Jerry West demands retraction and apology for his performance in the HBO series ‘Winning Time’

Previous Los Angeles Lakers Executive Jerry West is demanding a retraction and an apology for what he called “a baseless and malicious attack” on his character on the HBO series “Winning Time,” in a letter sent Tuesday night by his legal team to the network and producer Adam McKay. that ESPN got.

West’s attorneys allege that “Winning Time falsely and cruelly portrays Mr. West as an intoxicated, out-of-control rage addict,” saying he “doesn’t look like the real man.” They ask for a retraction no later than two weeks from receipt of the letter.

“The portrayal of NBA icon and LA Lakers legend Jerry West in ‘Winning Time’ is fiction purporting to be fact, a deliberately false characterization that has caused Jerry and his family great distress,” said Skip Miller, Partner of Miller. Law firm Barondess LLP in Los Angeles and West’s attorney. “Contrary to the unsubstantiated portrayal in the HBO series, Jerry had nothing but love and harmony with the Lakers organization, and in particular owner Dr. Jerry Buss, during an era in which he brought together one of the best teams in NBA history.

“Jerry West was an integral part of the success of the Lakers and the NBA. It is a farce that HBO knowingly downgraded him for his shock value and audience seeking. As an act of common decency, HBO and the producers owe it to Jerry a public apology and should at least retract his baseless and defamatory portrayal of him.”

West’s attorneys said HBO’s disclaimer that the series is a dramatization does not insulate the network from liability.

HBO did not immediately respond or comment on West’s letter.

The series, which has been airing Sunday nights this spring on HBO, is based on author Jeff Pearlman’s book “Showtime: Magic, Kareem, Riley, and the Los Angeles Lakers Dynasty of the 1980s.”

West’s attorneys allege that the series’ creators acted with “legal malice” because many scenes in the series showing West’s alleged anger did not appear in Pearlman’s book and did not occur. The letter includes statements from former players such as Kareem Abdul-Jabbar, Michael Cooper and Jamaal Wilkes, as well as Lakers employees such as Claire Rothman, Charlene Kenney, Bob Steiner and Mitch Kupchak who worked with West during the period covered by the program. , denying ever seeing him commit any of the rage-filled acts or drink alcohol in the office, as depicted in the series.

“Instead of compassionately exploring his problems as a way to better understand the man, they turn him into a Wile E. Coyote caricature for laughs,” Abdul-Jabbar said in a statement. “He never broke golf clubs, he never threw his trophy out the window. Sure, those actions create dramatic moments, but they reek of easy man exploitation rather than character exploration.”

Rothman, who ran operations at the Great Western Forum for more than 20 years and is played by Gaby Hoffmann on the series, said: “Jerry treated me and everyone else in the Lakers organization with dignity and respect. Never I saw Jerry break or throw anything.” in anger or rage nor did I hear anyone say that he did such things.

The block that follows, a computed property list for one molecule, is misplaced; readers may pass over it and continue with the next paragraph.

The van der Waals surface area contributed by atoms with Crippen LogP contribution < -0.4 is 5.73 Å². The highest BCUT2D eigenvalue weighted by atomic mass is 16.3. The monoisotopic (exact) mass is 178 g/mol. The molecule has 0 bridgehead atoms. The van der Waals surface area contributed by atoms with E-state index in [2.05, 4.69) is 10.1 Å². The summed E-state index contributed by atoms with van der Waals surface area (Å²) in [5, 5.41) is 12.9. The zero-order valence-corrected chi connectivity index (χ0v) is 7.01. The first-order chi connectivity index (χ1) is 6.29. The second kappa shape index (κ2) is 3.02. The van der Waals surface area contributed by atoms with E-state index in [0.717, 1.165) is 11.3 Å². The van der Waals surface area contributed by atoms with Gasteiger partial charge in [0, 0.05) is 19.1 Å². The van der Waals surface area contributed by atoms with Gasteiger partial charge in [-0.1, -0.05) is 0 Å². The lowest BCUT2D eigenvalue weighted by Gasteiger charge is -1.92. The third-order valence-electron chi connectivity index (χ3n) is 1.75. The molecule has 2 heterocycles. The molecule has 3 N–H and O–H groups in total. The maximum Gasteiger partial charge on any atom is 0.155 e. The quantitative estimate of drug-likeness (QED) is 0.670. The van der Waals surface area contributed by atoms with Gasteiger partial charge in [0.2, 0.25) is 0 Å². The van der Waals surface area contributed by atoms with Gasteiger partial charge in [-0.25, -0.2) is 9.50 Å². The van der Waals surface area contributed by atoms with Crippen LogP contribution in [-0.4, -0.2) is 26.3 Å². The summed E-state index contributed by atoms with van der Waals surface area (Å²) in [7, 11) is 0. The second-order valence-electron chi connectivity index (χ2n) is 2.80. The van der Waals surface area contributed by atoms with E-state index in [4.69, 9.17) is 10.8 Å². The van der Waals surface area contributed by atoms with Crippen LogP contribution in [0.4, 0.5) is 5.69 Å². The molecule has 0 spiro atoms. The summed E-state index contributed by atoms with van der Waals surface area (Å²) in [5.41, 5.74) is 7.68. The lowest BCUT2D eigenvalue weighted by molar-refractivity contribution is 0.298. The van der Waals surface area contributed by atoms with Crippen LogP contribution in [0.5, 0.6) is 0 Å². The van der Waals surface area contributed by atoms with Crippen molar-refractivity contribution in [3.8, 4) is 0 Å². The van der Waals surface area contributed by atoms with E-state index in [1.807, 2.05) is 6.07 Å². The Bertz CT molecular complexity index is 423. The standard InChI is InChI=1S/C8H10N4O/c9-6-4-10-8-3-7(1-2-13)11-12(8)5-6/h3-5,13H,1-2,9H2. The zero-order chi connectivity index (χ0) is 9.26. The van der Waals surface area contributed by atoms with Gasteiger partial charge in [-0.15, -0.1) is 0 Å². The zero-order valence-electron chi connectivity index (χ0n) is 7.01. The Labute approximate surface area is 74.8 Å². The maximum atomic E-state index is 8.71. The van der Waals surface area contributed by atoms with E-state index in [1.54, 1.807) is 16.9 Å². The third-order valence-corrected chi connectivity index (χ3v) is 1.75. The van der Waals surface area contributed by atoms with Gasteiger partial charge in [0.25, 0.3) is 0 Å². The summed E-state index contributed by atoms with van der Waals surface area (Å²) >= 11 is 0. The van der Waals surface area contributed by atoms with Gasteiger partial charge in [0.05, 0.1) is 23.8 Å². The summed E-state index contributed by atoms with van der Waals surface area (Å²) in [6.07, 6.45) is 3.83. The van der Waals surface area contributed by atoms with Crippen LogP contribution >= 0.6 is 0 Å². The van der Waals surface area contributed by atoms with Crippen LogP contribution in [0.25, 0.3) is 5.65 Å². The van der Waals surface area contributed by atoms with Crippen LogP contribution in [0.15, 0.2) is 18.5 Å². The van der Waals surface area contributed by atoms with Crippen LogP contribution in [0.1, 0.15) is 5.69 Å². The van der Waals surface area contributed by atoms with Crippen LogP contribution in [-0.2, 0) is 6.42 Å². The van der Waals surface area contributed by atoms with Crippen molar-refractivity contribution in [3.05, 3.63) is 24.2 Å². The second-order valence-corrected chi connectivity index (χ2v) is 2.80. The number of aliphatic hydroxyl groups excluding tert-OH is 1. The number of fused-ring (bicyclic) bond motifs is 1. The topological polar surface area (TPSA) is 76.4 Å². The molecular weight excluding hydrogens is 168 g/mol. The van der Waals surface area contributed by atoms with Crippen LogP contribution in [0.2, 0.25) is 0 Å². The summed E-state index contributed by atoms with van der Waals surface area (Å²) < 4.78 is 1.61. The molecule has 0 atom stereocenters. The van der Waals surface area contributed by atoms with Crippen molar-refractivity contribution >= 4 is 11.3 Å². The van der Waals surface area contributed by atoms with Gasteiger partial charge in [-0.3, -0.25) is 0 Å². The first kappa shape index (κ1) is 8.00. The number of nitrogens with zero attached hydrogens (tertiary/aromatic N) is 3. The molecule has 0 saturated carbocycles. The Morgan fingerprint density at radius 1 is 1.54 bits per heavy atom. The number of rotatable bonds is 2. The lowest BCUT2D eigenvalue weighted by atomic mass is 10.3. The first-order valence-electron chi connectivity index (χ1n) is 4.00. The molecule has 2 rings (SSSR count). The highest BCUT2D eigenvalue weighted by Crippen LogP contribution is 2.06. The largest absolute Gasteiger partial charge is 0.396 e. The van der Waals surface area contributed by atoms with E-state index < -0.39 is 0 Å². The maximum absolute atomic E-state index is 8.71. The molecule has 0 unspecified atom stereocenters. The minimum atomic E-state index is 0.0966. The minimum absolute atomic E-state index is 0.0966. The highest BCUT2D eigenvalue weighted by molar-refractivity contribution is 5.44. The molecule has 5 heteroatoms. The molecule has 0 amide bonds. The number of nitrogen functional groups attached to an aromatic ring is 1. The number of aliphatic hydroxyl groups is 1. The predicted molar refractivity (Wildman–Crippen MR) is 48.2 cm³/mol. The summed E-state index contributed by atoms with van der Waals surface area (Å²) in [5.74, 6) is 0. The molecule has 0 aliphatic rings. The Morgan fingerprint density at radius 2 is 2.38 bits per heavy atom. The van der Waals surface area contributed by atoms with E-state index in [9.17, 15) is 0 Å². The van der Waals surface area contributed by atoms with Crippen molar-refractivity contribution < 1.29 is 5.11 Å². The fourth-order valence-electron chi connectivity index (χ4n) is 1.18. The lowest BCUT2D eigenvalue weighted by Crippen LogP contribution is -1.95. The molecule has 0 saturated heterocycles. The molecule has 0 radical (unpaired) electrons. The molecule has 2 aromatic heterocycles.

Kupchak, now the charlotte hornets‘ general manager, he played for the Lakers from 1981 to 1986 and then worked alongside West in the Lakers’ front office from 1986 to 2000.

“During my time with the Lakers as a player and in the front office, Jerry was always professional, even-tempered and soft-spoken,” Kupchak said. “He was always positive and encouraged me. I also found Jerry to be honest and sincere. I never saw or heard Jerry lose his temper with anyone. I also never saw or heard Jerry rant or rant in anger, nor have I ever seen or heard Jerry Jerry yelling or yelling at someone. That was not his personality. Jerry is soft-spoken and doesn’t like confrontation. He always maintains his composure and stays calm even when having a disagreement with someone. Lastly, I have never heard or seen Jerry. Jerry break or throw anything in anger.”

West’s attorneys said HBO and the show’s producers owe him a retraction, an apology and damages because “the show goes to great lengths to disparage Jerry West despite his accomplishments as an executive.”

The letter goes on to cite the series’ description of West’s role in drafting Magic Johnson, saying that it implies West had “personal animosity” against Johnson and tried to “sabotage” his selection. West’s attorneys said he singled out Sidney Moncrief’s scoring ability and that the Lakers should consider it, while then-team owner Jack Kent Cooke had the final call.

“So instead of seeing the real Jerry West, a brilliant general manager who was the architect of one of the NBA’s great dynasties, anyone who watched the show would be left with the false impression that West is incompetent, that he doesn’t wanted Magic Johnson. This is an invention,” the letter says. “Unlike the show, the book leaves readers with the true impression of Jerry as a brilliant and thoughtful general manager. His extreme departure from the book shows malice in the false interpretation of him.”

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